Knesset lowers Gaza cash reporting requirements

Reporting requirements for physical money transfers to the Strip is lowered in order to crack down on money laundering.

January 2, 2013 03:30
2 minute read.

Money. (photo credit: Wikicommons)


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The Constitution, Law and Justice Committee on Tuesday unanimously agreed to lower the reporting requirements for physical transfers of cash from Israel to Gaza from NIS 100,000 to NIS 12,000.

The decision was made in order to crack down on money laundering; the reporting requirement for cash transfers between Israel and most other international locations remains NIS 100,000.

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The change was made by amending the order applicable to defending against money laundering, meaning only the Law Committee needed to approve it. The Knesset as a whole must approve new laws, but amending orders – as in this case – which have a lower legal status, can often be done by mere approval of the relevant committee and ministers.

Finance Minister Yuval Steinitz approved the amended order after consultation with Justice Minister Yaakov Neeman and Public Security Minister Yitzhak Aharonovitch, making the Law Committee’s approval the last necessary step.

The change was originally requested in August 2011 by Shin Bet (Israel Security Agency) head Yoram Cohen, who requested that Steinitz extend the reporting requirements to much smaller amount of cash transfers.

The new cut-off level for reporting requirements will now be identical to the stricter level until now only in force for transfers of cash between Israel and the West Bank. Whereas the Gaza crossing has been governed by a 2000 money-laundering law that applies to most international crossings, the West Bank has been governed by a special 2003 military order issued by the IDF commander with responsibility for the West Bank.

In his letter to Steinitz, Cohen said that the stricter requirements would “serve Israel’s security needs.” He added that, according to intelligence, those crossing between Israel and Gaza are “legally transferring large amounts of funds, without oversight,” by making many transfers, but keeping each one under the current NIS 100,000 level.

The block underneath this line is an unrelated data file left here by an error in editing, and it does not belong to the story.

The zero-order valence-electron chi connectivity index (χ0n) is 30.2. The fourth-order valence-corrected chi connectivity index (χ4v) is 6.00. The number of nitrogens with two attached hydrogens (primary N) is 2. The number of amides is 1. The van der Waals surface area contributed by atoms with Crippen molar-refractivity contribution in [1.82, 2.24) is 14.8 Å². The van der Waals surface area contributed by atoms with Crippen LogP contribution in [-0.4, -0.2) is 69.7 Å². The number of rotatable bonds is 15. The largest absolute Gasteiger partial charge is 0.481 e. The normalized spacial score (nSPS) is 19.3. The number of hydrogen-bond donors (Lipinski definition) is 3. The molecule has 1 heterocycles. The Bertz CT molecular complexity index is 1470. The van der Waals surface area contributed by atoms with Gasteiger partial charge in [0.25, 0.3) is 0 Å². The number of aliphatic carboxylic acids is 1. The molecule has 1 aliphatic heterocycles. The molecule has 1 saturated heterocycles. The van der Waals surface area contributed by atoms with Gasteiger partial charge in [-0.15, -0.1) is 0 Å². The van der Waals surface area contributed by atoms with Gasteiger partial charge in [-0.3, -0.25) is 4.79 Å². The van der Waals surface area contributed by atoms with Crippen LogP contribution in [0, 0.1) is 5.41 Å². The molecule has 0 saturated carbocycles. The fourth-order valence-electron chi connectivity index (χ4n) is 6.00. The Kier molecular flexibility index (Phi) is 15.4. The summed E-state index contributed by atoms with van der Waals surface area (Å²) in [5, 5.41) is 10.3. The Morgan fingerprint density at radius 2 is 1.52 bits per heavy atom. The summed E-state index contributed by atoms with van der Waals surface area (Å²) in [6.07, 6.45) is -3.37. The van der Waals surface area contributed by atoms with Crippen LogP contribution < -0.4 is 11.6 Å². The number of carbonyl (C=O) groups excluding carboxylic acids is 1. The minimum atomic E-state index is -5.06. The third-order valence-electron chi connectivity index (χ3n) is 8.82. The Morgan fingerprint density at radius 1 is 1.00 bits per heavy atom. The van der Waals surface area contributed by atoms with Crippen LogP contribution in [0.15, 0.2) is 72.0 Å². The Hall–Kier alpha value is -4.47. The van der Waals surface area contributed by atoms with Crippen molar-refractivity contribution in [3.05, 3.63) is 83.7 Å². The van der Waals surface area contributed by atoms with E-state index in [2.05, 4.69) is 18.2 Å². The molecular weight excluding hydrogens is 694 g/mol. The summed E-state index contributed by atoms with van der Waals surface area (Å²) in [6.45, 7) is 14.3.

“These funds are used, for among other things, strengthening terrorist organizations,” he said.

A Shin Bet representative at the Knesset hearing said that sometimes terrorists are transferring funds for themselves under the guise of humanitarian aid, but are not being checked since they make sure the individual transfers stay below the current cut-off level for reporting.

Sari Bashi, director of the Legal Center for Freedom of Movement, said that she hoped the new “reporting requirements would not be used to restrict the ability of merchants to do legitimate business.”

She stated that for the past few years “Israel has forbade many financial transactions via banks with Gaza, making it very difficult to purchase goods from Israel and the West Bank, to pay salaries and to run a legitimate economy.”

As a result, she said that the “ability to transfer cash is necessary for ordinary commercial transactions” to be able to occur.

Bashi said there was “nothing wrong with asking merchants to report the cash they are carrying as long as they can use the cash for legitimate business purposes.” She added that her understanding was that most of the money going to terrorists was “coming through the tunnels and not through the Erez Crossing,” which this legislation was addressing, and hoped that the authorities would be “sensitive in their enforcement” of the new policy.

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